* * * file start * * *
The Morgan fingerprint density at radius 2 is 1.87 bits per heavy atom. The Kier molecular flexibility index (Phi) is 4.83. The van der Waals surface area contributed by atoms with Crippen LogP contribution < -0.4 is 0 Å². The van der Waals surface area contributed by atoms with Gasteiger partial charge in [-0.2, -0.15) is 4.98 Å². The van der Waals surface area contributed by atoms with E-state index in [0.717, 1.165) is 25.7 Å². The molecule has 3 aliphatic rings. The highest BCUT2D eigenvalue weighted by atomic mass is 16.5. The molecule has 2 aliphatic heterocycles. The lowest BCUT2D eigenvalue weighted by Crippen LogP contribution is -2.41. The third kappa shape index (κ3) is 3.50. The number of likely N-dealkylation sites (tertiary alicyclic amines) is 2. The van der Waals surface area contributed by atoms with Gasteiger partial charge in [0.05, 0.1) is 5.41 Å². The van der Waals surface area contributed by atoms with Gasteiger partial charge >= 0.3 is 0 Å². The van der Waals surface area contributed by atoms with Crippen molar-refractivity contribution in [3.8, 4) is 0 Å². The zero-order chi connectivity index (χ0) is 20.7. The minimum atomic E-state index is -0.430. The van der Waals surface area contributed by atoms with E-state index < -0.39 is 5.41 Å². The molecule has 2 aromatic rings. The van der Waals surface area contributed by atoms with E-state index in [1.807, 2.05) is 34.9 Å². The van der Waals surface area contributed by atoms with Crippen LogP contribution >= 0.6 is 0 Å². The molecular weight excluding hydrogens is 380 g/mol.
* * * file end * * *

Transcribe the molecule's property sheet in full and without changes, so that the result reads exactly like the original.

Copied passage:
The Morgan fingerprint density at radius 2 is 1.87 bits per heavy atom. The Kier molecular flexibility index (Phi) is 4.83. The van der Waals surface area contributed by atoms with Crippen LogP contribution < -0.4 is 0 Å². The van der Waals surface area contributed by atoms with Gasteiger partial charge in [-0.2, -0.15) is 4.98 Å². The van der Waals surface area contributed by atoms with E-state index in [0.717, 1.165) is 25.7 Å². The molecule has 3 aliphatic rings. The highest BCUT2D eigenvalue weighted by atomic mass is 16.5. The molecule has 2 aliphatic heterocycles. The lowest BCUT2D eigenvalue weighted by Crippen LogP contribution is -2.41. The third kappa shape index (κ3) is 3.50. The number of likely N-dealkylation sites (tertiary alicyclic amines) is 2. The van der Waals surface area contributed by atoms with Gasteiger partial charge in [0.05, 0.1) is 5.41 Å². The van der Waals surface area contributed by atoms with Gasteiger partial charge >= 0.3 is 0 Å². The van der Waals surface area contributed by atoms with Crippen molar-refractivity contribution in [3.8, 4) is 0 Å². The zero-order chi connectivity index (χ0) is 20.7. The minimum atomic E-state index is -0.430. The van der Waals surface area contributed by atoms with E-state index < -0.39 is 5.41 Å². The molecule has 2 aromatic rings. The van der Waals surface area contributed by atoms with E-state index in [1.807, 2.05) is 34.9 Å². The van der Waals surface area contributed by atoms with Crippen LogP contribution >= 0.6 is 0 Å². The molecular weight excluding hydrogens is 380 g/mol.